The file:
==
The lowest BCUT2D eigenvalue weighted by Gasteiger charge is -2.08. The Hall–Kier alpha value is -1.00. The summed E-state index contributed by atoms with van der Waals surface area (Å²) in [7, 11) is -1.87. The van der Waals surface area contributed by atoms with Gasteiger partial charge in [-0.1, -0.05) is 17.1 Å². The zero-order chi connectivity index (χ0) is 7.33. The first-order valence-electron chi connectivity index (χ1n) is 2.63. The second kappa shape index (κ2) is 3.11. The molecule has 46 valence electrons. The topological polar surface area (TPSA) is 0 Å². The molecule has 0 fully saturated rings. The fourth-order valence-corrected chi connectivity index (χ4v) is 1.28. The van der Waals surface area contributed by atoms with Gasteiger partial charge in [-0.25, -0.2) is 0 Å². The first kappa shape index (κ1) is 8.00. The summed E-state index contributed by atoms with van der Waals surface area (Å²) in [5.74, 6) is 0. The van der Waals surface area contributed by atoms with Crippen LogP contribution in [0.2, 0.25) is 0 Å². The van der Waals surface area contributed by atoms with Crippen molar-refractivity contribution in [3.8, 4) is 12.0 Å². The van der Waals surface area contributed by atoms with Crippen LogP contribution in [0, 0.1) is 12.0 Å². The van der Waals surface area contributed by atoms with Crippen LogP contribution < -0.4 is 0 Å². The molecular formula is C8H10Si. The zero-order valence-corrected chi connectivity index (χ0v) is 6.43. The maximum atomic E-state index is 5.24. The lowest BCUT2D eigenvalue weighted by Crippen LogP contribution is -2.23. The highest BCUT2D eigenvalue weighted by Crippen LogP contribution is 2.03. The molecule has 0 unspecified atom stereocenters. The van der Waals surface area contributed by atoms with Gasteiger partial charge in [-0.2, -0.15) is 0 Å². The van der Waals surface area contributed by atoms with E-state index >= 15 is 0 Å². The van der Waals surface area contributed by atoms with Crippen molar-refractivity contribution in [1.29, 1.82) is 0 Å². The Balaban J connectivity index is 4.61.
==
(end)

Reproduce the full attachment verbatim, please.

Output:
The lowest BCUT2D eigenvalue weighted by Gasteiger charge is -2.08. The Hall–Kier alpha value is -1.00. The summed E-state index contributed by atoms with van der Waals surface area (Å²) in [7, 11) is -1.87. The van der Waals surface area contributed by atoms with Gasteiger partial charge in [-0.1, -0.05) is 17.1 Å². The zero-order chi connectivity index (χ0) is 7.33. The first-order valence-electron chi connectivity index (χ1n) is 2.63. The second kappa shape index (κ2) is 3.11. The molecule has 46 valence electrons. The topological polar surface area (TPSA) is 0 Å². The molecule has 0 fully saturated rings. The fourth-order valence-corrected chi connectivity index (χ4v) is 1.28. The van der Waals surface area contributed by atoms with Gasteiger partial charge in [-0.25, -0.2) is 0 Å². The first kappa shape index (κ1) is 8.00. The summed E-state index contributed by atoms with van der Waals surface area (Å²) in [5.74, 6) is 0. The van der Waals surface area contributed by atoms with Crippen LogP contribution in [0.2, 0.25) is 0 Å². The van der Waals surface area contributed by atoms with Crippen molar-refractivity contribution in [3.8, 4) is 12.0 Å². The van der Waals surface area contributed by atoms with Crippen LogP contribution in [0, 0.1) is 12.0 Å². The van der Waals surface area contributed by atoms with Crippen LogP contribution < -0.4 is 0 Å². The molecular formula is C8H10Si. The zero-order valence-corrected chi connectivity index (χ0v) is 6.43. The maximum atomic E-state index is 5.24. The lowest BCUT2D eigenvalue weighted by Crippen LogP contribution is -2.23. The highest BCUT2D eigenvalue weighted by Crippen LogP contribution is 2.03. The molecule has 0 unspecified atom stereocenters. The van der Waals surface area contributed by atoms with Gasteiger partial charge in [-0.2, -0.15) is 0 Å². The van der Waals surface area contributed by atoms with E-state index >= 15 is 0 Å². The van der Waals surface area contributed by atoms with Crippen molar-refractivity contribution in [1.29, 1.82) is 0 Å². The Balaban J connectivity index is 4.61.